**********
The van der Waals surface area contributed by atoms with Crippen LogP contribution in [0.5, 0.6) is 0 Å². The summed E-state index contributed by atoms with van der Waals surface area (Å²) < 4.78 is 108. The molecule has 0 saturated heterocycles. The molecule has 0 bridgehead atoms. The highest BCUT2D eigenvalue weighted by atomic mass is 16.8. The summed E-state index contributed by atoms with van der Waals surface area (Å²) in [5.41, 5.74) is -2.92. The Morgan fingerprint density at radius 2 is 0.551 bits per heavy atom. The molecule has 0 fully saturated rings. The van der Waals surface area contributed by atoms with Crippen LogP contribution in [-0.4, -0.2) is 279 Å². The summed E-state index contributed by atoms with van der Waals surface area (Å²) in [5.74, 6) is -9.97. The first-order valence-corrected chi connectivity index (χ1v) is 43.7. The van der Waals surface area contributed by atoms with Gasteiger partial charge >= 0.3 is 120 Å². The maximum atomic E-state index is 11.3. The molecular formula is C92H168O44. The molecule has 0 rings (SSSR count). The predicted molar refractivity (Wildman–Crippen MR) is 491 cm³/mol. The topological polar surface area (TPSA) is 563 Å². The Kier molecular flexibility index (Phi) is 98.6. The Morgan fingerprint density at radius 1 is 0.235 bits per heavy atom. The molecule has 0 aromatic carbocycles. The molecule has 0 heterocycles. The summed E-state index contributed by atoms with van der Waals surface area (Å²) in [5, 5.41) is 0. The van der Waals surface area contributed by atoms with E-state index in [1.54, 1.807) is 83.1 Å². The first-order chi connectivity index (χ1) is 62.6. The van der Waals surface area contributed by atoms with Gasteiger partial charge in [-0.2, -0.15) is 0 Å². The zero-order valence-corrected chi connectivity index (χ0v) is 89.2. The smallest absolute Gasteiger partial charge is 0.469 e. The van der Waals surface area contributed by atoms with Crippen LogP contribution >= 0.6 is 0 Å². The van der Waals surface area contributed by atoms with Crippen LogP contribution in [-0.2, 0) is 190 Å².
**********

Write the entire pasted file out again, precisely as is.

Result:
The van der Waals surface area contributed by atoms with Crippen LogP contribution in [0.5, 0.6) is 0 Å². The summed E-state index contributed by atoms with van der Waals surface area (Å²) < 4.78 is 108. The molecule has 0 saturated heterocycles. The molecule has 0 bridgehead atoms. The highest BCUT2D eigenvalue weighted by atomic mass is 16.8. The summed E-state index contributed by atoms with van der Waals surface area (Å²) in [5.41, 5.74) is -2.92. The Morgan fingerprint density at radius 2 is 0.551 bits per heavy atom. The molecule has 0 fully saturated rings. The van der Waals surface area contributed by atoms with Crippen LogP contribution in [-0.4, -0.2) is 279 Å². The summed E-state index contributed by atoms with van der Waals surface area (Å²) in [5.74, 6) is -9.97. The first-order valence-corrected chi connectivity index (χ1v) is 43.7. The van der Waals surface area contributed by atoms with Gasteiger partial charge >= 0.3 is 120 Å². The maximum atomic E-state index is 11.3. The molecular formula is C92H168O44. The molecule has 0 rings (SSSR count). The predicted molar refractivity (Wildman–Crippen MR) is 491 cm³/mol. The topological polar surface area (TPSA) is 563 Å². The Kier molecular flexibility index (Phi) is 98.6. The Morgan fingerprint density at radius 1 is 0.235 bits per heavy atom. The molecule has 0 aromatic carbocycles. The molecule has 0 heterocycles. The summed E-state index contributed by atoms with van der Waals surface area (Å²) in [5, 5.41) is 0. The van der Waals surface area contributed by atoms with E-state index in [1.54, 1.807) is 83.1 Å². The first-order chi connectivity index (χ1) is 62.6. The van der Waals surface area contributed by atoms with Gasteiger partial charge in [-0.2, -0.15) is 0 Å². The zero-order valence-corrected chi connectivity index (χ0v) is 89.2. The smallest absolute Gasteiger partial charge is 0.469 e. The van der Waals surface area contributed by atoms with Crippen LogP contribution >= 0.6 is 0 Å². The van der Waals surface area contributed by atoms with Crippen LogP contribution in [-0.2, 0) is 190 Å².